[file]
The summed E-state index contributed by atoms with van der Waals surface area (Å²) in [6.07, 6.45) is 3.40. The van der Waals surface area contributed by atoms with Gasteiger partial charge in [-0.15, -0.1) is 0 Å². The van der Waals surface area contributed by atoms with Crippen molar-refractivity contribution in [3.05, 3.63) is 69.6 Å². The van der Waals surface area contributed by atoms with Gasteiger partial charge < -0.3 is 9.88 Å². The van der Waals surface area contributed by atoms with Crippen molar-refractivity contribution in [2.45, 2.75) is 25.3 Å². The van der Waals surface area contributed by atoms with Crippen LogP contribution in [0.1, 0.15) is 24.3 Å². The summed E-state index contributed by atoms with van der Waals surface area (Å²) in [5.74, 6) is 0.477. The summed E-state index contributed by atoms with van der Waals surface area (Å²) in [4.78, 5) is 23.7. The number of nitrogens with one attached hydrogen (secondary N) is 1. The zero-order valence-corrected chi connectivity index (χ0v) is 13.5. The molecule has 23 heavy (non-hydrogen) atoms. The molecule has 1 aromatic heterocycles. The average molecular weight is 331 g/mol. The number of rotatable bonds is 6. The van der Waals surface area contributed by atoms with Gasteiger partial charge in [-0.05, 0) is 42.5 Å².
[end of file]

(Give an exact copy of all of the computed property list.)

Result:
The summed E-state index contributed by atoms with van der Waals surface area (Å²) in [6.07, 6.45) is 3.40. The van der Waals surface area contributed by atoms with Gasteiger partial charge in [-0.15, -0.1) is 0 Å². The van der Waals surface area contributed by atoms with Crippen molar-refractivity contribution in [3.05, 3.63) is 69.6 Å². The van der Waals surface area contributed by atoms with Gasteiger partial charge < -0.3 is 9.88 Å². The van der Waals surface area contributed by atoms with Crippen molar-refractivity contribution in [2.45, 2.75) is 25.3 Å². The van der Waals surface area contributed by atoms with Crippen LogP contribution in [0.1, 0.15) is 24.3 Å². The summed E-state index contributed by atoms with van der Waals surface area (Å²) in [5.74, 6) is 0.477. The summed E-state index contributed by atoms with van der Waals surface area (Å²) in [4.78, 5) is 23.7. The number of nitrogens with one attached hydrogen (secondary N) is 1. The zero-order valence-corrected chi connectivity index (χ0v) is 13.5. The molecule has 23 heavy (non-hydrogen) atoms. The molecule has 1 aromatic heterocycles. The average molecular weight is 331 g/mol. The number of rotatable bonds is 6. The van der Waals surface area contributed by atoms with Gasteiger partial charge in [-0.05, 0) is 42.5 Å².